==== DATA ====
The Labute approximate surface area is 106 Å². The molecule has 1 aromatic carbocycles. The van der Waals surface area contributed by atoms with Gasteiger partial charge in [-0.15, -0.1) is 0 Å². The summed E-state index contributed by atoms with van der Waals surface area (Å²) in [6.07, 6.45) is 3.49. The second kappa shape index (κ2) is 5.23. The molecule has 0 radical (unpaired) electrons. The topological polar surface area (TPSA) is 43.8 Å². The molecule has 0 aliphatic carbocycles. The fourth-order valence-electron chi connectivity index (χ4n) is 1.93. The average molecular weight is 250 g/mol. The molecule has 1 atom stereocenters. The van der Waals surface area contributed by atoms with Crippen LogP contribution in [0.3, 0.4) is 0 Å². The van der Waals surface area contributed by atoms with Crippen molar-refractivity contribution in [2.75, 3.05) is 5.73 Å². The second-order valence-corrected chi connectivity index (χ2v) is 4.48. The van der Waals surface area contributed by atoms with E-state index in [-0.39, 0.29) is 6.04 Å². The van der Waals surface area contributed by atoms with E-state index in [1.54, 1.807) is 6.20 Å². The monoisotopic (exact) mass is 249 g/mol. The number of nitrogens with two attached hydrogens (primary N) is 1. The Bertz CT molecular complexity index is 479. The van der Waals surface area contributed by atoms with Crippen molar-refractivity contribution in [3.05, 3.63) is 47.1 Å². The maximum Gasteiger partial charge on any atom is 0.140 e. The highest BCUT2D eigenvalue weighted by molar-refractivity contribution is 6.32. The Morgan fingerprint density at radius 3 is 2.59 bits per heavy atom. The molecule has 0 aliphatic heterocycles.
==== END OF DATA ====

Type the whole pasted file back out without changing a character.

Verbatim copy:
The Labute approximate surface area is 106 Å². The molecule has 1 aromatic carbocycles. The van der Waals surface area contributed by atoms with Gasteiger partial charge in [-0.15, -0.1) is 0 Å². The summed E-state index contributed by atoms with van der Waals surface area (Å²) in [6.07, 6.45) is 3.49. The second kappa shape index (κ2) is 5.23. The molecule has 0 radical (unpaired) electrons. The topological polar surface area (TPSA) is 43.8 Å². The molecule has 0 aliphatic carbocycles. The fourth-order valence-electron chi connectivity index (χ4n) is 1.93. The average molecular weight is 250 g/mol. The molecule has 1 atom stereocenters. The van der Waals surface area contributed by atoms with Crippen LogP contribution in [0.3, 0.4) is 0 Å². The van der Waals surface area contributed by atoms with Crippen molar-refractivity contribution in [2.75, 3.05) is 5.73 Å². The second-order valence-corrected chi connectivity index (χ2v) is 4.48. The van der Waals surface area contributed by atoms with E-state index in [-0.39, 0.29) is 6.04 Å². The van der Waals surface area contributed by atoms with E-state index in [1.54, 1.807) is 6.20 Å². The monoisotopic (exact) mass is 249 g/mol. The number of nitrogens with two attached hydrogens (primary N) is 1. The Bertz CT molecular complexity index is 479. The van der Waals surface area contributed by atoms with Crippen molar-refractivity contribution in [3.05, 3.63) is 47.1 Å². The maximum Gasteiger partial charge on any atom is 0.140 e. The highest BCUT2D eigenvalue weighted by molar-refractivity contribution is 6.32. The Morgan fingerprint density at radius 3 is 2.59 bits per heavy atom. The molecule has 0 aliphatic heterocycles.